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Nearly 200 MTA Subway Workers Laid Off

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A New York City Transit subway station agent provides assistance to a man - New York, NY - Feb 23, 2010 - Photo: Spencer Platt/Getty Images

A New York City Transit subway station agent provides assistance to a man – New York, NY – Feb 23, 2010 – Photo: Spencer Platt/Getty Images

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NEW YORK (WCBS 880/CBS 2) – It’s an unlucky Friday the 13th for nearly 200 MTA workers were laid off Friday as the agency tightens its budget belt.

Workers were forced to hand everything back, including their badges, uniforms, and jobs, reports CBS 2’s Mary Calvi.

“It was supposed to be a stable job – pension, health insurance, all that,” Freddy Rosa, one of those laid off workers, said.

Hundreds of transit workers got pink slips Friday as part of the agency’s budget cuts.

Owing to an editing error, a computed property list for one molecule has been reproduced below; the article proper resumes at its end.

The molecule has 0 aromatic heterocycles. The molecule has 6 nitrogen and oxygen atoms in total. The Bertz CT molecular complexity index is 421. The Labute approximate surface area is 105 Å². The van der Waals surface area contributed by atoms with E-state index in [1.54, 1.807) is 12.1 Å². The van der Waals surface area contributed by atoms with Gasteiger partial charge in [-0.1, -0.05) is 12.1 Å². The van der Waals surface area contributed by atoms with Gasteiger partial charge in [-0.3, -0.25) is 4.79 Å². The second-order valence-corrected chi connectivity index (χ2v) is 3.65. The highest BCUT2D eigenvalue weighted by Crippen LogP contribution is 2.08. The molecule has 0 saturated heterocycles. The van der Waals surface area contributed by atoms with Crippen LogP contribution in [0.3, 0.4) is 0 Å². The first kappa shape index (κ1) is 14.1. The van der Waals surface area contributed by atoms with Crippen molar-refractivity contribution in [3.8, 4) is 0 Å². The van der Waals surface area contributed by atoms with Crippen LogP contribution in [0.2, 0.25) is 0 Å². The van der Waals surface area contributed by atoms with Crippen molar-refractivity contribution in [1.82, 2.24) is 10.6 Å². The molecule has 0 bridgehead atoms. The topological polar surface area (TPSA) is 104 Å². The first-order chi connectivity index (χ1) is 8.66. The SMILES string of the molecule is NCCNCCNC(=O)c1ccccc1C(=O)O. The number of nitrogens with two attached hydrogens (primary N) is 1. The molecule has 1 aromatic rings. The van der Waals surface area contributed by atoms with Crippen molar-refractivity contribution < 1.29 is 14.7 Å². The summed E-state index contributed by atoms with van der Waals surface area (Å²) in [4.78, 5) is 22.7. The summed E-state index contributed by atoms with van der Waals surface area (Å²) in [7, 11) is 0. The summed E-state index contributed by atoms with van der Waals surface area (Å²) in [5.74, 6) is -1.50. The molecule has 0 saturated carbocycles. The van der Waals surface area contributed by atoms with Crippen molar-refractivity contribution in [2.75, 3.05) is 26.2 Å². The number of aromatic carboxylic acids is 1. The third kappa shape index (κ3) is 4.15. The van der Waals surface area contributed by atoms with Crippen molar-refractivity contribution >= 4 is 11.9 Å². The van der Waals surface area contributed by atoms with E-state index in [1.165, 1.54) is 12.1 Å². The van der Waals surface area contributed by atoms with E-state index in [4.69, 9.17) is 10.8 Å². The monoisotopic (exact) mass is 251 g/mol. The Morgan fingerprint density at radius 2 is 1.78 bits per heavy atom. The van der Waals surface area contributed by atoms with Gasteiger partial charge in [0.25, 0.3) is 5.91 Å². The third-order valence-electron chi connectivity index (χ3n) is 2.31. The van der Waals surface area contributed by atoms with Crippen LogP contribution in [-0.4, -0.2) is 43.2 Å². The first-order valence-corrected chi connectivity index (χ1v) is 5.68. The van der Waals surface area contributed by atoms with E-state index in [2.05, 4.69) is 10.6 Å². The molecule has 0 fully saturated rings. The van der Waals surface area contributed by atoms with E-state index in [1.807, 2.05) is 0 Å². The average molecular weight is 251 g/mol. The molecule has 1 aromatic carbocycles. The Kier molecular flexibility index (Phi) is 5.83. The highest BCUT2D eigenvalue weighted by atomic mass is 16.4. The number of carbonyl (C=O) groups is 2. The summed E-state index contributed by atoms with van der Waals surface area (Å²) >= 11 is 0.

LISTEN: WCBS 880’s Peter Haskell with a laid off worker turning in her badge

“The whole exit process, that’s not how you should treat your worker, it should’ve been more private,” one transit worker said. “Not just handing you a 7-day MetroCard and say ‘Oh, see you later, find a job in seven days.’ I’m disgusted.”

“We’re going to stand in solidarity with them,” transit worker John Paul Patafio said.

Workers gathered on Friday to protest the layoffs, the latest in a series of job cuts eliminating more than 3,000 administrative and operating positions.

Workers blasted MTA Chairman Jay Walder for jetting off to Europe Friday as hundreds lost their jobs.

“I think it’s outrageous that the MTA is making these cuts,” Patafio said. “It affects rider safety and accessability, things New Yorkers have come to expect from transit.”

The MTA is trying to close a multimillion-dollar budget gap.

“The MTA has had to make a series of difficult decisions to address a $900 million budget shortfall caused by deteriorating tax revenues and state budget cuts, including laying off employees at all levels of our organization,” MTA spokesman Kevin Ortiz said.

Mayor Michael Bloomberg spoke about the cuts during his radio show Friday morning.

“There’s no more money, and he can only raise fares so much,” Bloomberg said. “There will be a fare increase. We’ll keep most of the buses running.”

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